When the drug culture hit the Yale campus in full force in 1966, Michael tells me, “I experienced my first ever self-consciously conservative impulses.” The self-destructive, mind-altering behavior of many of his classmates left him feeling alienated from them. The year before, as a freshman, he told an interviewer for the Yale Alumni Magazine, “I don’t like the widespread and indiscriminate drinking that goes on around here. This just isn’t my idea of a pleasant way to spend an evening.”

Instead of drinking or getting high, Michael spent his weekends hitchhiking around the country. That too gave him a very different perspective on his fellow Americans from that of his fellow political activists, who were often filled with contempt for the residents of “Flyover country.” One night, at a truck stop in Ohio, he was picked up by a tattooed truck driver, who proceeded to put on a tape of Schubert’s Symphony in C Major. Michael spent the next two hours discussing the relative merits of Beethoven and Schubert with the trucker, who saved his money to purchase season tickets to the Cleveland Symphony.

For most of his 20s, Medved was involved in political campaigns on behalf of left-wing candidates. Ironically, the experience helped drive him in the opposite direction politically: “A general rule I discovered while working in politics,” he tells me, “the more a boss identified as an ‘idealist’ the more likely he would be to behave like a monster in interpersonal dealings.”

Already, at the age of 11, Uncle Moish had taken his nephew aside and warned him against the “Scarlet Plague,” otherwise known as Communism. He was worried that if his intellectually precocious nephew was not prepared for it, he too “may get infected” in his youthful idealism. “It’s Scarlet because they call themselves Reds, and also that is the color of blood. And there’s blood everywhere with the Communists, of the people they kill, that they torture and they cripple. I know because I saw it myself — I saw it in Russia before we got out in 1924,” Uncle Moish inveighed.

Irving Kristol once described a conservative as “a liberal mugged by reality.” Medved had such a mugging while living in Berkeley. A burglar broke into his house. The burglar in question had already been arrested in 15 previous break-ins. In the burgular’s defense, the public defender tearfully invited the judge to return 24 years to a cabin in Georgia, in a destitute area, and contemplate the sound of a baby crying. “It’s a cry of bitterness, of pain, of despair, because it’s the cry of a black baby, left alone in his cradle, with no one to dry his tears…. [B]ut this little boy is also crying for his whole people, for a history of slavery, tragedy, abuse, and oppression.” So moved was the judge that he let the defendant, a hardened criminal, off with a suspended sentence. Michael was left to try to deal with his outrage.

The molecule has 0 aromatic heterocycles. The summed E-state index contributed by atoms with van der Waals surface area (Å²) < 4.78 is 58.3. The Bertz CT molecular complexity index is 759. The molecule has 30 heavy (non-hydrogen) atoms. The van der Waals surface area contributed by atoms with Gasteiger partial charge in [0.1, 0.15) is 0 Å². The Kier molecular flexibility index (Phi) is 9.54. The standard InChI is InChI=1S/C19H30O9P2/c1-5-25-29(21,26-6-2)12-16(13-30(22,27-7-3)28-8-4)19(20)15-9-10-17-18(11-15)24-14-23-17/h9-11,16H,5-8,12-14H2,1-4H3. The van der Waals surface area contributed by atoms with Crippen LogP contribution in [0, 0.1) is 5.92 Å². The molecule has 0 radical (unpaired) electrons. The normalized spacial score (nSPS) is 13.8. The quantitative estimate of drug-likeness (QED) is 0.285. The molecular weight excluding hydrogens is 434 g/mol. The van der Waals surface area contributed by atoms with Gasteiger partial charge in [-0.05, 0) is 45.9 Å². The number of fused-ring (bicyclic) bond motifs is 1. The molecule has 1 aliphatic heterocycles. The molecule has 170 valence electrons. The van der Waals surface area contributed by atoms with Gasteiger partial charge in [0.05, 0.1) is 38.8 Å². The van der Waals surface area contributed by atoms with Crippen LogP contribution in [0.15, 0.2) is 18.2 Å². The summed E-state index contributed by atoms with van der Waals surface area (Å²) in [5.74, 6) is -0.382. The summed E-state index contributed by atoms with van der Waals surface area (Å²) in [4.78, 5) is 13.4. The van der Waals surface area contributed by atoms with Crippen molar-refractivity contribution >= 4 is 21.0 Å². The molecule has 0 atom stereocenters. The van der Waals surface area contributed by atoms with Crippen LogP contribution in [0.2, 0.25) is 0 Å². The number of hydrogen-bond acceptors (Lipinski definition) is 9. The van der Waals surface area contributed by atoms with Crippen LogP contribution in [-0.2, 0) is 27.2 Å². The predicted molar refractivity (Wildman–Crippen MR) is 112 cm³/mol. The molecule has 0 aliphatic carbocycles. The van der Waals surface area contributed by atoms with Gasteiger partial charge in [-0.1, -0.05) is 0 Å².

Around the same time, he began riding police patrol cars with the Oakland police department. An affirmative-action hustler had won the advertising contract for minority recruitment, and the decidedly white Michael was his one-man staff. The police officers with whom he drove around in some of Oakland’s most dangerous neighborhoods had an unerring sense of who was a “citizen” and who was a “jerk” — the latter being those who had already violated an important public norm or were about to do so. Far from being “pigs,” as it was fashionable for campus radicals to call police at the time, the black police officers struck Medved as among “the most admirable human beings I had ever encountered.”

Though on issue after issue he had moved far from his McGovernite roots, and had even experienced perfectly pleasant social engagements suddenly turning tense when he expressed his more conservative views, it was still hard for him to stop thinking of himself as a liberal.

“I refused to give up on thinking of myself as a liberal because I didn’t want to stop seeing myself as a good person.” Only the end of the Vietnam War and witnessing the suffering of desperate Vietnamese boat people eager to escape their new Communist overlords forced him to contemplate the real-world consequences of the policies he had advocated and realize that they were not “good.”


Some Things Never Change 

“I always had a deep conviction that Michael Medved was meant to be Jewish,” Michael tells me. “Since I knew my Yiddish-speaking grandparents well, and spent my early years enjoying Shabbos meals every Friday night at my Bobba’s house in South Philly, it always seemed important to me to link with that — the warmth, the familiarity, the idea of something bigger, older, more important.”